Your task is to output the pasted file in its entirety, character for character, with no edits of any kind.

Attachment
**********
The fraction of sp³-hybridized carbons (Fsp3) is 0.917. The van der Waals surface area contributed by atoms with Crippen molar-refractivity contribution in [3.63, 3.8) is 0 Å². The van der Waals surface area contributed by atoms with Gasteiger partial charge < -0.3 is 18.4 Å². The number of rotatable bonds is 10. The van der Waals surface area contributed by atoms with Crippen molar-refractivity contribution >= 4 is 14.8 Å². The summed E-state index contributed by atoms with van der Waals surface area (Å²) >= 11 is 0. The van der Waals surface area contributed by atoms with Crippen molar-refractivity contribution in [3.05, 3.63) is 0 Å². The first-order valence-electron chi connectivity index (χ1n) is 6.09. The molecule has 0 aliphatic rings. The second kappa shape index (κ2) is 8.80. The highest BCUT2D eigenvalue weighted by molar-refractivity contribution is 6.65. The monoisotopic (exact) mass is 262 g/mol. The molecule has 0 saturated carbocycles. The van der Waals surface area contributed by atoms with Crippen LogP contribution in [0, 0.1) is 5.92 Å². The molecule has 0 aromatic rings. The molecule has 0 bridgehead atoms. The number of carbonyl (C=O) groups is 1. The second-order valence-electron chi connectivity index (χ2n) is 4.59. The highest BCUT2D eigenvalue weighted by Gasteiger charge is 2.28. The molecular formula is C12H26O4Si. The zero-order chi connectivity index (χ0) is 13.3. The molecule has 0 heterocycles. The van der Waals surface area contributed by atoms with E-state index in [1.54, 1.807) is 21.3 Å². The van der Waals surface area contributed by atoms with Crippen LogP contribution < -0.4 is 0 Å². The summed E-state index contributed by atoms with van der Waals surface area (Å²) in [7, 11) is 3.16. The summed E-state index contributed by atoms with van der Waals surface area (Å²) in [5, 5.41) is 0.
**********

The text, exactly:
The fraction of sp³-hybridized carbons (Fsp3) is 0.917. The van der Waals surface area contributed by atoms with Crippen molar-refractivity contribution in [3.63, 3.8) is 0 Å². The van der Waals surface area contributed by atoms with Gasteiger partial charge < -0.3 is 18.4 Å². The number of rotatable bonds is 10. The van der Waals surface area contributed by atoms with Crippen molar-refractivity contribution >= 4 is 14.8 Å². The summed E-state index contributed by atoms with van der Waals surface area (Å²) >= 11 is 0. The van der Waals surface area contributed by atoms with Crippen molar-refractivity contribution in [3.05, 3.63) is 0 Å². The first-order valence-electron chi connectivity index (χ1n) is 6.09. The molecule has 0 aliphatic rings. The second kappa shape index (κ2) is 8.80. The highest BCUT2D eigenvalue weighted by molar-refractivity contribution is 6.65. The monoisotopic (exact) mass is 262 g/mol. The molecule has 0 saturated carbocycles. The van der Waals surface area contributed by atoms with Crippen LogP contribution in [0, 0.1) is 5.92 Å². The molecule has 0 aromatic rings. The molecule has 0 bridgehead atoms. The number of carbonyl (C=O) groups is 1. The second-order valence-electron chi connectivity index (χ2n) is 4.59. The highest BCUT2D eigenvalue weighted by Gasteiger charge is 2.28. The molecular formula is C12H26O4Si. The zero-order chi connectivity index (χ0) is 13.3. The molecule has 0 heterocycles. The van der Waals surface area contributed by atoms with E-state index in [1.54, 1.807) is 21.3 Å². The van der Waals surface area contributed by atoms with Crippen LogP contribution < -0.4 is 0 Å². The summed E-state index contributed by atoms with van der Waals surface area (Å²) in [7, 11) is 3.16. The summed E-state index contributed by atoms with van der Waals surface area (Å²) in [5, 5.41) is 0.